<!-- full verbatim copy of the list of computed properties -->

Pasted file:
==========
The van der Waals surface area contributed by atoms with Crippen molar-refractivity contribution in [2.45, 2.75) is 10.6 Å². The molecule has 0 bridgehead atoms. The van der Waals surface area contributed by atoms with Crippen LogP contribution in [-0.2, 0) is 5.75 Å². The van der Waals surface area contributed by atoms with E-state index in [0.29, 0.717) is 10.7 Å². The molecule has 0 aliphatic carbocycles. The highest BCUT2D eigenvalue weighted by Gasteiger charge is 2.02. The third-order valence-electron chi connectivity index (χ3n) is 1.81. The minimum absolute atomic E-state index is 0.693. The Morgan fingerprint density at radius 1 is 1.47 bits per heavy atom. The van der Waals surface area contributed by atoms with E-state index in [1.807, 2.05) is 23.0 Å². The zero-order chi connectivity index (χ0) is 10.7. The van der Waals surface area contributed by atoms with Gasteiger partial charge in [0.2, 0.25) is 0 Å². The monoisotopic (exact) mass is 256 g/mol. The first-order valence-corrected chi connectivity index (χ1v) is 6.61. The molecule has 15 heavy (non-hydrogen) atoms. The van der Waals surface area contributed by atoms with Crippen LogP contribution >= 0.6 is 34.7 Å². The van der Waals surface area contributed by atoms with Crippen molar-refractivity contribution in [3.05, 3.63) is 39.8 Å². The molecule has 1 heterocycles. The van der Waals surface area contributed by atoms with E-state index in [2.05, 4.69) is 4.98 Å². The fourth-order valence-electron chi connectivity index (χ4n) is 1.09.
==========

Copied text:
The van der Waals surface area contributed by atoms with Crippen molar-refractivity contribution in [2.45, 2.75) is 10.6 Å². The molecule has 0 bridgehead atoms. The van der Waals surface area contributed by atoms with Crippen LogP contribution in [-0.2, 0) is 5.75 Å². The van der Waals surface area contributed by atoms with E-state index in [0.29, 0.717) is 10.7 Å². The molecule has 0 aliphatic carbocycles. The highest BCUT2D eigenvalue weighted by Gasteiger charge is 2.02. The third-order valence-electron chi connectivity index (χ3n) is 1.81. The minimum absolute atomic E-state index is 0.693. The Morgan fingerprint density at radius 1 is 1.47 bits per heavy atom. The van der Waals surface area contributed by atoms with E-state index in [1.807, 2.05) is 23.0 Å². The zero-order chi connectivity index (χ0) is 10.7. The van der Waals surface area contributed by atoms with Gasteiger partial charge in [0.2, 0.25) is 0 Å². The monoisotopic (exact) mass is 256 g/mol. The first-order valence-corrected chi connectivity index (χ1v) is 6.61. The molecule has 15 heavy (non-hydrogen) atoms. The van der Waals surface area contributed by atoms with Crippen LogP contribution >= 0.6 is 34.7 Å². The van der Waals surface area contributed by atoms with Crippen molar-refractivity contribution in [3.05, 3.63) is 39.8 Å². The molecule has 1 heterocycles. The van der Waals surface area contributed by atoms with E-state index in [2.05, 4.69) is 4.98 Å². The fourth-order valence-electron chi connectivity index (χ4n) is 1.09.